He adds that every Yi family has such a kitchen set of bowls, ladles, plates, chopsticks embalmed wit those three colors. These families purchase the kitchenware at shops where they can watch esteemed artists make them by hand. Jiliyige adds that anyone adept in those woodworking skills is “given a very high degree of honor and respect” in Yi society.



Pointed architecture

High above Asinuniu’s many intricate Yi features lying just beneath the restaurant’s roof is a long stretch of thick wooden rafters. Many of those beams jut downward at their ends, becoming fine points at the tip. Jiliyige says most Yi buildings were traditionally built on frameworks of these beams without a single nail being hammered into them. In ancient times the Yi people simply had no access to tools like hammers and nails, so they carved notches and grooves into their lumber instead – each section fit together like building blocks. Jili explains the fine points on these beams are meant to represent Yak horns, an animal that is not be common in Liangshan, but is often found in other regions where the Yi reside. You can try some delicious yak meat for yourself at the restaurant.



Noah's Ark, Yi Style, and the Origins of the Yi, Han and Tibetan People

Two of the most visually striking murals at Asinuniu were painted by Beijing art students who studied Yi folklore closely. On the far wall, opposite the entryway, is a colorful depiction of early Yi people engaging in a battle of wills against the Gods.

Strikingly similar to the tale of Noah’s Ark, this Yi legend tells of the last man on earth who had survived an apocalyptic flood wrought by a cruel god. The man was kind enough to save a dozen animals, which went on to become the twelve symbols in the Yi Zodiac. Seeing how lonely the man was after the flood, the creatures he saved decided to help him find a wife. They knew that the god’s daughter was beautiful, but also knew that the wrathful deity would never allow it. So they secretly arranged for a meeting between the two and the couple fell in love. When the god discovered this and tried to stop it, the animals worked to prevent him from interfering.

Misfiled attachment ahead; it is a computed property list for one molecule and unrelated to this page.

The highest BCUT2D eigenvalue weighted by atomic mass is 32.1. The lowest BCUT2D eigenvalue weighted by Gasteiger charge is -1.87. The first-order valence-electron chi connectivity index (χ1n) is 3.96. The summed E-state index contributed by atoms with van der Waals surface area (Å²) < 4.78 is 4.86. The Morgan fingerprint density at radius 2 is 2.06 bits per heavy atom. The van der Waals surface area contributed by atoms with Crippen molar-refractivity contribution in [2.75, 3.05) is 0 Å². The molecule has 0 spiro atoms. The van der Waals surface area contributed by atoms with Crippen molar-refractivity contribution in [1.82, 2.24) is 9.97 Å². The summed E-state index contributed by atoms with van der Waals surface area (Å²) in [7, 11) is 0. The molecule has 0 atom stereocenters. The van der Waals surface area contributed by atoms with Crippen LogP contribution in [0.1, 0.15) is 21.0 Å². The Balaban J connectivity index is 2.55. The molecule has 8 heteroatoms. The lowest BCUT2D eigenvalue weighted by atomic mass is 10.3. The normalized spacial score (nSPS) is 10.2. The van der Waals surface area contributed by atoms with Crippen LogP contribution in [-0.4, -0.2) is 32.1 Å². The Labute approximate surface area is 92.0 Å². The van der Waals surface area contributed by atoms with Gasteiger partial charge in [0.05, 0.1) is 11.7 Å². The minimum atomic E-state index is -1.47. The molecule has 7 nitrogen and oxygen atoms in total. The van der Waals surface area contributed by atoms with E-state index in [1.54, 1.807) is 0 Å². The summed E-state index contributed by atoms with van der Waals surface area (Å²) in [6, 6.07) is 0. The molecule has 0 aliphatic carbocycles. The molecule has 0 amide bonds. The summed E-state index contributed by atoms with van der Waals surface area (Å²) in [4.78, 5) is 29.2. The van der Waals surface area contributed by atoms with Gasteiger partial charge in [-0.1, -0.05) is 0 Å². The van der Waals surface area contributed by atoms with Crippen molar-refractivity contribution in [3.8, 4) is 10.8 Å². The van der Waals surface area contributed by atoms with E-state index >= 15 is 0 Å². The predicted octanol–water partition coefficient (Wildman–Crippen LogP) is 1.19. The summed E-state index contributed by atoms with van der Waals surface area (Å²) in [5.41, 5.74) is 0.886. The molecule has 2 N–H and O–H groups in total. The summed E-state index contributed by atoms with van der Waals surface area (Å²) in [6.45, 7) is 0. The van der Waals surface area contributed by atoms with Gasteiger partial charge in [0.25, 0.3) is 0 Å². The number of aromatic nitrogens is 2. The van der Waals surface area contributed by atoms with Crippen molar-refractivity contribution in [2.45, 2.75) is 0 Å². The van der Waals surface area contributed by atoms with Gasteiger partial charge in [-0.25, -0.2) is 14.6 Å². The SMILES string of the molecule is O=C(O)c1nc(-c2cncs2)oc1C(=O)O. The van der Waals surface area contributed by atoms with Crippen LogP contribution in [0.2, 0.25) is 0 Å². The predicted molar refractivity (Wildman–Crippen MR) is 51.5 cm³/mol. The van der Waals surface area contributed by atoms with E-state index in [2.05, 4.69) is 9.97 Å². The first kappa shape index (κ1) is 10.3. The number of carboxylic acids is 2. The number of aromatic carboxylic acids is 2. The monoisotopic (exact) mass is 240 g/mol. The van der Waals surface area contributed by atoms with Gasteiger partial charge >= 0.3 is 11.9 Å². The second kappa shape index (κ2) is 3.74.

The mural depicts a bird holding a snake in a beak. As the bird took flight, it dropped the snake near the god’s head and the serpent sank its poisonous fangs into the god. The bird then circled back and told the god that he would die without an antidote if he didn’t meddle with the daughter’s upcoming nuptials – a form of divine blackmail that apparently worked.

The god had no choice but to comply, and he soon set about unveiling a longer lasting form of vengeance. The daughter gave birth to the man’s triplets, but all three appeared to be deaf and dumb. The bird returned to the heavens, this time with a mouse in its talons. The rodent, upon hearing the god tell his wife that the man’s children will only be able to speak if they light fireworks during the Yi’s New Year, quickly went with the bird to pass along the news to the young couple, just in time for the triplets to light wicks for the festival. 

The fuses of the wicks fizzled and set off a thunderous series of echoes and booms like fireworks. During the first earsplitting explosion, one of the triplets shouted “ai you!” He grew up to be the ancestor of the Han people. The second triplet was so startled that he exclaimed “asgiu!” He eventually became the forefather of the Yi people. The last triplet bellowed “ani bagayou!” and he grew up to be the first of the Tibetan people. 

This trio anchor the center of the mural (pictured at top), and Mao says the moral of the story and the painting is how these three brothers, and their descendants, are all one big family. 


Photos by Uni You 

Visit the original source and full text: the Beijinger Blog